With Justin Trudeau now officially our Prime Minister, it’s all but a given that pension reform is coming. He said as much throughout his entire election campaign. Many questions remain, though, as to when and how all of this will roll out federally—not that pundits and groups aren’t trying to control the message. Competing with Trudeau’s vision, as well, are the interests of all the provincial parties—and not just Kathleen Wynne’s Ontario government, which is keen to follow his lead.
In order to expand the CPP, two-thirds of the provinces representing at least two-thirds of the population will have to agree to reform. That means at least seven governments have to be on board, including Ontario and Quebec. It’s not yet a given that the latter will give its blessing. But if there’s some guarantee that its own Quebec Pension Plan won’t be affected, then it could support Trudeau, says Malcolm Hamilton, a senior fellow at the C. D. Howe Institute.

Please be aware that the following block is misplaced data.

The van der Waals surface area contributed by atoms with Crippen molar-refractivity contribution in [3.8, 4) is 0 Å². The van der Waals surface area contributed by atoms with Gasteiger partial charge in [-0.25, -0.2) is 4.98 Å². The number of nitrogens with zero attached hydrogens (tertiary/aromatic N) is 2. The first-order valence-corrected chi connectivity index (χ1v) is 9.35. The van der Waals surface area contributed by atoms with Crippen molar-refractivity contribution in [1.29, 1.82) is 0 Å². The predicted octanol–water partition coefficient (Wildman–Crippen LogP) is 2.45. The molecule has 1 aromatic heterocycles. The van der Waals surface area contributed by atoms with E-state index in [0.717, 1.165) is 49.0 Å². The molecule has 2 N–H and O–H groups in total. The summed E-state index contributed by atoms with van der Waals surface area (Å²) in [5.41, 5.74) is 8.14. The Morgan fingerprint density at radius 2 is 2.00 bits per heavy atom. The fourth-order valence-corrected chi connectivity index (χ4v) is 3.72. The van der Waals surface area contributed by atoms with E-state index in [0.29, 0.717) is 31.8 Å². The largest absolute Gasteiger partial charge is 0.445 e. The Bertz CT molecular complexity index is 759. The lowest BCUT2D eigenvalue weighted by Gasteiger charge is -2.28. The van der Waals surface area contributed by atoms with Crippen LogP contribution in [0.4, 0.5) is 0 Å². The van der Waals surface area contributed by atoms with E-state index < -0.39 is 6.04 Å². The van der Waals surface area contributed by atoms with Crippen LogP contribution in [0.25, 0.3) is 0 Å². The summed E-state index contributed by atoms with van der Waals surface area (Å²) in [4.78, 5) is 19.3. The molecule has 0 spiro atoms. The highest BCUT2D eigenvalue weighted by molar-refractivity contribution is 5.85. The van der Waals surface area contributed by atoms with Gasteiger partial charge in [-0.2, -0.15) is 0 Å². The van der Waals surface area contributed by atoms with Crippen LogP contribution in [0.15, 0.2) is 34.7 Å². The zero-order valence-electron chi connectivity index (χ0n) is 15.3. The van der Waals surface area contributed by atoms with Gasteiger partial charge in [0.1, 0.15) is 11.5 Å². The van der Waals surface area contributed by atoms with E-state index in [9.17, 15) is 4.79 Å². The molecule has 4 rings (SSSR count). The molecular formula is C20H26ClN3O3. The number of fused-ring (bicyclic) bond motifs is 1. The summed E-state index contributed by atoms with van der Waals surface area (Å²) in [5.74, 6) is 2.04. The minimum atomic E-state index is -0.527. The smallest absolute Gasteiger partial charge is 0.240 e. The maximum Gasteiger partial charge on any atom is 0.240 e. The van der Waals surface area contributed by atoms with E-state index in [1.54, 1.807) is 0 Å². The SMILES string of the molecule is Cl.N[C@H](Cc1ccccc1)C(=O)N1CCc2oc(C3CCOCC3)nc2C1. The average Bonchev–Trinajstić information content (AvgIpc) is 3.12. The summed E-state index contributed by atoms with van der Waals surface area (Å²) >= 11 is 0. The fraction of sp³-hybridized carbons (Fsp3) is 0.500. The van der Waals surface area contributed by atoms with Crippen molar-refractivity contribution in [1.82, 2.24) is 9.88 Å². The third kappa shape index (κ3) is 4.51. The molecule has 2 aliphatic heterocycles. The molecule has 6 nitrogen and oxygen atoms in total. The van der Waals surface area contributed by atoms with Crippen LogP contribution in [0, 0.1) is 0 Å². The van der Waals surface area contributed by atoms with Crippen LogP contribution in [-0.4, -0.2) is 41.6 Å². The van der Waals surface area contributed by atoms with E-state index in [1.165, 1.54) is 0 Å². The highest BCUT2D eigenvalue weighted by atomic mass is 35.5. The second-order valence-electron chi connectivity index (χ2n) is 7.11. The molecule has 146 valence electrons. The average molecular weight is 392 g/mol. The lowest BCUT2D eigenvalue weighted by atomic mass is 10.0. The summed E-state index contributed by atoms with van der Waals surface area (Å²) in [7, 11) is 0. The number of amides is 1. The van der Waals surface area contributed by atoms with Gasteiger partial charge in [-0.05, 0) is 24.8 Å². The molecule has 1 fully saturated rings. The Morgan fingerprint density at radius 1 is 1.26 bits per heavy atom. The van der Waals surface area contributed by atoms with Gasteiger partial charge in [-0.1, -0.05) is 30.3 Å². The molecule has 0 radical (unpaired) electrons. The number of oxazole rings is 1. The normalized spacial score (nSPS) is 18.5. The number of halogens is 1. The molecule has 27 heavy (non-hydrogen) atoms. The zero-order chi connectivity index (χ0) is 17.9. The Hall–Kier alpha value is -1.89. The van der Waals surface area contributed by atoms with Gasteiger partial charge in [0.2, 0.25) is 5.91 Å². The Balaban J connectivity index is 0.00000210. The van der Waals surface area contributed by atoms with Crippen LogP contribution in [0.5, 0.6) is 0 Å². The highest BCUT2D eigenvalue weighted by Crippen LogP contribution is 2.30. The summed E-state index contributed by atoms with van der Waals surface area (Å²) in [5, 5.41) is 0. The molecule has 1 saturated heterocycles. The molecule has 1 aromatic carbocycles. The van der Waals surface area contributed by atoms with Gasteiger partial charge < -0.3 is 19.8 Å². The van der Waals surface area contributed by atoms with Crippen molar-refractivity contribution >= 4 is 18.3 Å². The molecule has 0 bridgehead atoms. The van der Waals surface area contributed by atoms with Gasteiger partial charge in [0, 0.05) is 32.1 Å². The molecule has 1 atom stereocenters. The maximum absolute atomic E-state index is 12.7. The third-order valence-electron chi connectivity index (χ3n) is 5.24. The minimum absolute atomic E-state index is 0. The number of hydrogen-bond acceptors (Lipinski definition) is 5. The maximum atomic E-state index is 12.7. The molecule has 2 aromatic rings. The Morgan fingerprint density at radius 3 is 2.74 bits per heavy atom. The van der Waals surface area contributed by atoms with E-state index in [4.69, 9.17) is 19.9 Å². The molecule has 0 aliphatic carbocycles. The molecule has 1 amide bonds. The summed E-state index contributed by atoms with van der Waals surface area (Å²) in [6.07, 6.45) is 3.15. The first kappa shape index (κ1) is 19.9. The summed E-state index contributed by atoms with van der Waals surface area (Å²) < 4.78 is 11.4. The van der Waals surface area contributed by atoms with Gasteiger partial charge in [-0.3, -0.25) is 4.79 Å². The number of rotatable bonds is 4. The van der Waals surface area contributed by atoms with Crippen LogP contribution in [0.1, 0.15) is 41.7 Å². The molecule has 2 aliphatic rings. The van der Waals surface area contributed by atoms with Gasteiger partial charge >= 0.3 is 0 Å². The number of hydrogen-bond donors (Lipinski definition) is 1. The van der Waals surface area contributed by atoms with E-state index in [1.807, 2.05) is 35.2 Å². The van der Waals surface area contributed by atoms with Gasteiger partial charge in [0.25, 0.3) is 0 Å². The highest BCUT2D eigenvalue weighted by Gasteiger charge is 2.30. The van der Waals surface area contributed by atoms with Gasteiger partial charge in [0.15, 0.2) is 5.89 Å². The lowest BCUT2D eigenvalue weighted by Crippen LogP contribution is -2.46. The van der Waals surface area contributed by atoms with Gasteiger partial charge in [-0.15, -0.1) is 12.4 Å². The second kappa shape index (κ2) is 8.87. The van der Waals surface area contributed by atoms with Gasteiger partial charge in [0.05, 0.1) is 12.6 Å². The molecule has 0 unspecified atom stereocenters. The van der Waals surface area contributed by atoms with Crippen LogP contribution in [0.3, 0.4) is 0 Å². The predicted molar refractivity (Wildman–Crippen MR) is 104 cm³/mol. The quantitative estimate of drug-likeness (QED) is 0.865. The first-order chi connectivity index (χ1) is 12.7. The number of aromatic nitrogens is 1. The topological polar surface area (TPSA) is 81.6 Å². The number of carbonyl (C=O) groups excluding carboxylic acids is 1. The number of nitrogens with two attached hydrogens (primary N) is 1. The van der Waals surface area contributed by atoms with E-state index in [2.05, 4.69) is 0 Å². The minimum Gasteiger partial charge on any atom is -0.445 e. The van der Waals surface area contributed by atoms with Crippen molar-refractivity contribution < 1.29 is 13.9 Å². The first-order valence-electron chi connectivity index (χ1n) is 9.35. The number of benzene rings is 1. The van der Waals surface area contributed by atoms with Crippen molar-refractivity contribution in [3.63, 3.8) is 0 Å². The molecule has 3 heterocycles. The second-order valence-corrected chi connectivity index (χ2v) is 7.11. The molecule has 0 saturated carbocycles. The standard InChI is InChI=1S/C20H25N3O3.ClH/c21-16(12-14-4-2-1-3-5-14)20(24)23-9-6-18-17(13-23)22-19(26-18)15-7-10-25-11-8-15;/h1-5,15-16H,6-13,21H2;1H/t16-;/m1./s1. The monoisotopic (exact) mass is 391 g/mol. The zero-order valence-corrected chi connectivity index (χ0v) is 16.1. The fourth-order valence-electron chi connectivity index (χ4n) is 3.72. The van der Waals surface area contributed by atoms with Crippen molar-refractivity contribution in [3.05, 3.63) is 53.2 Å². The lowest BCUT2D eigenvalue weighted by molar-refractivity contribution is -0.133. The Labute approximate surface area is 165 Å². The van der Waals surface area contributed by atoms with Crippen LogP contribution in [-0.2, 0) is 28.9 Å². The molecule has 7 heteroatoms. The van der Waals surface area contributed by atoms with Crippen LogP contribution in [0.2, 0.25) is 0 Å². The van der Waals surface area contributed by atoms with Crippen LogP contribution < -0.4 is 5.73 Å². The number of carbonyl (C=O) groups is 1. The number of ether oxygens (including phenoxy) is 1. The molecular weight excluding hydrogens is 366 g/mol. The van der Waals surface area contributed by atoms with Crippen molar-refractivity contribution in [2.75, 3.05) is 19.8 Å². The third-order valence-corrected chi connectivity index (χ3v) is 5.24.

While the Prime Minister remains tight-lipped on details, many are stepping into the fray and voicing opinions. The Canadian Labour Congress wants to bump up the replacement rate of 25% of income (up to a cap) to 50%. Meanwhile, Susan Eng, vice-president of advocacy for CARP, thinks Ontario’s CPP proposal is a good one: It wants to replace an additional 15% on top of the 25% on up to $100,000 of earnings (up from the $50,000 today). Another option, she says, is P.E.I.’s proposal, which uses three replacement rates of between 15% and 40%, depending on income.
Of course, whether or not there should be a CPP boost at all is still up for debate. Hamilton, for one, isn’t convinced that there’s a pension crisis in Canada but says too many people expect it to happen.
Still, if a bigger CPP is coming, he doesn’t want it changed for people earning less than $25,000, as that income is already covered by the benefits that Canadians receive. Instead, a CPP increase should be applied to any income above $25,000 and up to $125,000, where existing benefits are wanting. “Higher income earners will have to pay more into the plan,” Hamilton notes, “but they’ll get more back at the end.”